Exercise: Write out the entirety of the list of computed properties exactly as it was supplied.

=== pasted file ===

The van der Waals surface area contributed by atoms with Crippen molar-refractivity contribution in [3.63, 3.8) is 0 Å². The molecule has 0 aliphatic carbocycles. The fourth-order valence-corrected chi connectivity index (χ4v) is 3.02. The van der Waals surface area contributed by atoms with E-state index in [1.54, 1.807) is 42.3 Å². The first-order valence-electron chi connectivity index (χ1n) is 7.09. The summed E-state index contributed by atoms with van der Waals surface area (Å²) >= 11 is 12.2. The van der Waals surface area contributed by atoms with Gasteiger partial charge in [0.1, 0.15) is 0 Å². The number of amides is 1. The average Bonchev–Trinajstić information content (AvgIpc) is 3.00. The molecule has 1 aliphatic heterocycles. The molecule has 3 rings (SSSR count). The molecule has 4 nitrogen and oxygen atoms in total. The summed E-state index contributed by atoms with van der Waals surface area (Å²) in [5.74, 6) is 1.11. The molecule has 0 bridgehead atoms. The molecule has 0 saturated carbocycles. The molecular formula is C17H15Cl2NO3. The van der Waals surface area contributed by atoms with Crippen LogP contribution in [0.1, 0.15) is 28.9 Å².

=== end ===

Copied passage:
The van der Waals surface area contributed by atoms with Crippen molar-refractivity contribution in [3.63, 3.8) is 0 Å². The molecule has 0 aliphatic carbocycles. The fourth-order valence-corrected chi connectivity index (χ4v) is 3.02. The van der Waals surface area contributed by atoms with E-state index in [1.54, 1.807) is 42.3 Å². The first-order valence-electron chi connectivity index (χ1n) is 7.09. The summed E-state index contributed by atoms with van der Waals surface area (Å²) >= 11 is 12.2. The van der Waals surface area contributed by atoms with Gasteiger partial charge in [0.1, 0.15) is 0 Å². The number of amides is 1. The average Bonchev–Trinajstić information content (AvgIpc) is 3.00. The molecule has 1 aliphatic heterocycles. The molecule has 3 rings (SSSR count). The molecule has 4 nitrogen and oxygen atoms in total. The summed E-state index contributed by atoms with van der Waals surface area (Å²) in [5.74, 6) is 1.11. The molecule has 0 bridgehead atoms. The molecule has 0 saturated carbocycles. The molecular formula is C17H15Cl2NO3. The van der Waals surface area contributed by atoms with Crippen LogP contribution in [0.1, 0.15) is 28.9 Å².